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A Godless Philosophy - Contents
Preface (What's this all about?)
The Story of Evolution
14,000,000,000 y.a. -- The Big Bang
4,600,000,000 y.a. -- Our Sun and Earth
Stars evolve, producing the complex elements of organic life
2,500,000,000 y.a. -- First life forms on Earth
A bacteria reproduces itself, and the race is on
220,000,000 y.a. -- First mammals
A tiny shrew survives among the dinosaurs
30,000,000 y.a. -- The great apes of Africa
Chimps achieve sociability, planned combat, and use of natural objects as tools
5,000,000 y.a. -- Earliest human ancestors
It looks like a chimp but walks upright
3,000,000 y.a. -- Earliest toolmakers
Still chimp-like, this larger-brained ape makes the first stone tools
1,800,000 y.a. -- Later pre-humans
More human-looking without fur, this naked ape conquers fire and reaches Eurasia
300,000 y.a. -- Neanderthals
Evolved in Europe's Ice Age, they hunt and kill 7-ton mammoths
50,000 y.a. -- Modern humans (Homo sapiens)
Fully human now, we narrowly escape extinction to follow our destiny
45,000 y.a. -- Spread of modern humans throughout Eurasia
Out of Africa, we encounter the pre-humans and fight our way north
30,000 y.a. -- Extinction of the last pre-humans
Neanderthals, the tough guys, hold out the longest
15,000 y.a. -- First settlements, city-states and empires
It takes us 35,000 years to create the first small city
600 y.a. -- Racial differences and European conquests
Guns, germs and steel
Now -- Human evolution in modern times
Where are we, and what lies ahead?
Theory or Science? Sources and References
The story of human evolution starts in Africa because that's where the great apes evolved, diverging from monkeys roughly 30 million years ago. Chimpanzees were well established as a species by around 5 million years ago, when the human-chimp split occurred.
These ancient chimps were not just the jumping-off point for human evolution. Their long shadow reaches all the way to modern humans; to this day, more than 98 percent of our genetic blueprints are still identical. With so much inherited from ancient chimps, we are naturally curious: what were they like?
Very much like modern chimps, it turns out. In contrast to the wild evolutionary ride of humans, the rest of the animal kingdom has evolved far more slowly. Since chimps still live in an aboriginal state in the African rain forests, our studies of them give us a reasonably close idea of how ancient chimps looked and behaved.
So here is what we started from: Our chimpanzee human ancestors were and are roughly 4 feet tall, with 350-400 cc. brain volume (roughly one-third of a modern human). They normally nest in trees, and can walk erect for short distances, but usually "knuckle-walk." They live in "troops" of some 30 to 80 individuals, with separate male and female hierarchies, and most infants are fathered by the troop's dominant male or one of his allies.
Omnivorous, they eat a wide range of fruits, plants, nuts, mushrooms, meat and more, but they depend especially on fruit. As foragers, they can move to a new part of the rain forest if fruit becomes scarce, but otherwise they prefer to remain in a more or less fixed territory.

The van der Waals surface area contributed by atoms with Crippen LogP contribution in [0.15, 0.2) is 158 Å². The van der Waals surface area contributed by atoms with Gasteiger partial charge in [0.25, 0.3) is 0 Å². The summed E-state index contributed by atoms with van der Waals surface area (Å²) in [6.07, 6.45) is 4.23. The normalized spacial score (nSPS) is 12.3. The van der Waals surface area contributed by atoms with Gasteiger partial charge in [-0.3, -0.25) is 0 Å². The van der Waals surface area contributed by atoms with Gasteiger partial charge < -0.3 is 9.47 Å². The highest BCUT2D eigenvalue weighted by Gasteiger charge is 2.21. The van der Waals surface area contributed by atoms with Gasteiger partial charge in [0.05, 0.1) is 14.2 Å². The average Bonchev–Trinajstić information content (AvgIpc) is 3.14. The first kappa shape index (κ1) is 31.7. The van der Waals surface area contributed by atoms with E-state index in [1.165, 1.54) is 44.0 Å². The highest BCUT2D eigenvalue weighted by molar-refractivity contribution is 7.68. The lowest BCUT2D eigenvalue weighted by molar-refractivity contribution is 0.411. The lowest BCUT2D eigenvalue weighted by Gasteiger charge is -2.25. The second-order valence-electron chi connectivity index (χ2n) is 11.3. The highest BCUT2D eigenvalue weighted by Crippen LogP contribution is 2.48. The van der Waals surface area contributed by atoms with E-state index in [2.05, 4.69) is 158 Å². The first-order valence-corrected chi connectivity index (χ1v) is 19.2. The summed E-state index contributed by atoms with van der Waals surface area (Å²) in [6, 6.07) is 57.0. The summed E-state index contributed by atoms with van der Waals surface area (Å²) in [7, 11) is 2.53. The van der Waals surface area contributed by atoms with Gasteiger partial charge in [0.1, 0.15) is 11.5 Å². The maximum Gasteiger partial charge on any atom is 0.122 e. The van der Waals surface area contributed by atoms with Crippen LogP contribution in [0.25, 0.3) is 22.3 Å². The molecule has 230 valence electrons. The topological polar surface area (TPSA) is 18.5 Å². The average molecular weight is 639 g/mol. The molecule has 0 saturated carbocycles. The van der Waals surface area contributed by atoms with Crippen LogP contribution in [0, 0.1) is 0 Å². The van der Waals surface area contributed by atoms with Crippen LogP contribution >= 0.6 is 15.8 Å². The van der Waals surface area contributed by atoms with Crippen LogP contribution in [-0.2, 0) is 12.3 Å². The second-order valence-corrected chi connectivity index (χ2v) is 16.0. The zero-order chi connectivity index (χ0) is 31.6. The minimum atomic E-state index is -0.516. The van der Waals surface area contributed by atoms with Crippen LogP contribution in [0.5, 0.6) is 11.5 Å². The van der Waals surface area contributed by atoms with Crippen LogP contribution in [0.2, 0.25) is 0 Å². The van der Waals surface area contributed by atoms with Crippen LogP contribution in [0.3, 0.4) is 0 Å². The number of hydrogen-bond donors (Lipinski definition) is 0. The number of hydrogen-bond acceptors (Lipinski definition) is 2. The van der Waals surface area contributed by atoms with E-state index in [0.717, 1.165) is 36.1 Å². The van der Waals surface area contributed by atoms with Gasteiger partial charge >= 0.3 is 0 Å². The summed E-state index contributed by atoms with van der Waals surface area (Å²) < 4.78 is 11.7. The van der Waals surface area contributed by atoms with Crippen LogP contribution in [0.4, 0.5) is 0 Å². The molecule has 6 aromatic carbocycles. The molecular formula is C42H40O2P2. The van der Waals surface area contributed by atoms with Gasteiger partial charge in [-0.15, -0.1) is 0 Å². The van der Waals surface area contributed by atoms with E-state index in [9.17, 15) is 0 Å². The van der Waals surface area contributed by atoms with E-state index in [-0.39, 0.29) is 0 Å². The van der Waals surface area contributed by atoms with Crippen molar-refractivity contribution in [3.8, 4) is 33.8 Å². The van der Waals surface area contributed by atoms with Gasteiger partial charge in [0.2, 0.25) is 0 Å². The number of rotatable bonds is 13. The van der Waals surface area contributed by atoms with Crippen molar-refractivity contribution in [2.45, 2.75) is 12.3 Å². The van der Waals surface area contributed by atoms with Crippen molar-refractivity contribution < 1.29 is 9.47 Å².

Chimps are highly social. Members of a troop often hold hands and groom each other. They may kiss when they meet. Female chimps give their young a great deal of attention and help each other with babysitting chores. They are also among the noisiest of all wild animals: they hoot, grunt, scream and drum on hollow trees with the flat of their hands.
Chimps also have a primitive sense of justice. This refutes the evolution-deniers' claim that only divine intervention can account for our human sense of right and wrong. Many chimp behaviors are based on reciprocally altruistic relationships, such as babysitting for each other, and chimps keep track of who owes them favors. If a favor is not reciprocated, they will display moral indignation, "complaining" about being wronged to other chimps in the troop.
As opposed to other ape species such as gibbons, who mate for life, chimpanzees are polygamous. Females advertise when ovulating and are receptive to most of the males in the troop. As a result, male chimps have a very active sex life. Any tendency toward low libido, shyness or monogamy is non-competitive and quickly eliminated from the gene pool.
Most important, chimpanzees are the smartest non-human animal. They are status conscious and manipulative, capable of deception, and can plan ahead. They employ sophisticated hunting strategies involving cooperation and rank. They use sticks and stones as ad hoc tools.
While not dependent on meat for their diet, chimps are nevertheless quite predatory. Their most frequent victims are young antelopes or goats and other primates such as young baboons and monkeys.
They also wage war on other chimpanzee troops. This goes beyond defending their territory. Raids are often unprovoked but always rewarded: males advance in their hierarchy and win favor with the females by being successful warriors. Wanting the odds in their favor, three young males will often band together to go chimp-hunting. If they catch a male chimp from another troop, two will hold him down while the third will bite him and beat him to death with whatever "weapon" is handy -- a rock or a tree branch.
It's worth noting that this chimpanzee behavior is the highest level of aggressiveness displayed by any animal, out of four thousand mammals and millions of other animal species.
For better or worse, this was our starting point. In the pages ahead, we will trace how our chimp legacy has shaped human evolution.